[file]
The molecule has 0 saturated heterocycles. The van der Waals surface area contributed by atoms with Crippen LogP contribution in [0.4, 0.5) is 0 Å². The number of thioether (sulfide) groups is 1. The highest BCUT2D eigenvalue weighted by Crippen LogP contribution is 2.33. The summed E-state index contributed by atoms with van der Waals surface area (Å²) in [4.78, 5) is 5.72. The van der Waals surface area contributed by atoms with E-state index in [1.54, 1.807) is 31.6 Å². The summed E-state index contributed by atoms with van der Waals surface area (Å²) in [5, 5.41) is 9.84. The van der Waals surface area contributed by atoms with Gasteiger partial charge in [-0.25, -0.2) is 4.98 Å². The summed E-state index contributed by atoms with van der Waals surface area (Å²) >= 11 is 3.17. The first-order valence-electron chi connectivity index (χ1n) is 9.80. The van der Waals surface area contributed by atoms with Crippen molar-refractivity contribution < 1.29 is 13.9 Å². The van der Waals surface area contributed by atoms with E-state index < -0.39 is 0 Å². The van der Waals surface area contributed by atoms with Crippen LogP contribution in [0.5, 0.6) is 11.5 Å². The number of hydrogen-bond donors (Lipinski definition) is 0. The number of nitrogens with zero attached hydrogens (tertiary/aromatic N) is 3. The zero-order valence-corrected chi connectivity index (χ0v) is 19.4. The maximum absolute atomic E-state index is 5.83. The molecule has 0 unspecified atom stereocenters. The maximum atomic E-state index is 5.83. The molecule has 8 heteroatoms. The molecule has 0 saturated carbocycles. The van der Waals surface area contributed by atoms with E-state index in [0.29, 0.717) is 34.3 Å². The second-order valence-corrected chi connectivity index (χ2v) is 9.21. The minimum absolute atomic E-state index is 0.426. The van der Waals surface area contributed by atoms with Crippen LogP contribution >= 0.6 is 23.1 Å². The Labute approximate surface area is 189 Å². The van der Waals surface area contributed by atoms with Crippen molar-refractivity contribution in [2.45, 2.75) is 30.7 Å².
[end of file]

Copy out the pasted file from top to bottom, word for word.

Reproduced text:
The molecule has 0 saturated heterocycles. The van der Waals surface area contributed by atoms with Crippen LogP contribution in [0.4, 0.5) is 0 Å². The number of thioether (sulfide) groups is 1. The highest BCUT2D eigenvalue weighted by Crippen LogP contribution is 2.33. The summed E-state index contributed by atoms with van der Waals surface area (Å²) in [4.78, 5) is 5.72. The van der Waals surface area contributed by atoms with E-state index in [1.54, 1.807) is 31.6 Å². The summed E-state index contributed by atoms with van der Waals surface area (Å²) in [5, 5.41) is 9.84. The van der Waals surface area contributed by atoms with Gasteiger partial charge in [-0.25, -0.2) is 4.98 Å². The summed E-state index contributed by atoms with van der Waals surface area (Å²) >= 11 is 3.17. The first-order valence-electron chi connectivity index (χ1n) is 9.80. The van der Waals surface area contributed by atoms with Crippen molar-refractivity contribution < 1.29 is 13.9 Å². The van der Waals surface area contributed by atoms with E-state index < -0.39 is 0 Å². The van der Waals surface area contributed by atoms with Crippen LogP contribution in [0.5, 0.6) is 11.5 Å². The number of hydrogen-bond donors (Lipinski definition) is 0. The number of nitrogens with zero attached hydrogens (tertiary/aromatic N) is 3. The zero-order valence-corrected chi connectivity index (χ0v) is 19.4. The maximum absolute atomic E-state index is 5.83. The molecule has 0 unspecified atom stereocenters. The maximum atomic E-state index is 5.83. The molecule has 8 heteroatoms. The molecule has 0 saturated carbocycles. The van der Waals surface area contributed by atoms with E-state index in [0.29, 0.717) is 34.3 Å². The second-order valence-corrected chi connectivity index (χ2v) is 9.21. The minimum absolute atomic E-state index is 0.426. The van der Waals surface area contributed by atoms with Crippen LogP contribution >= 0.6 is 23.1 Å². The Labute approximate surface area is 189 Å². The van der Waals surface area contributed by atoms with Crippen molar-refractivity contribution in [2.45, 2.75) is 30.7 Å².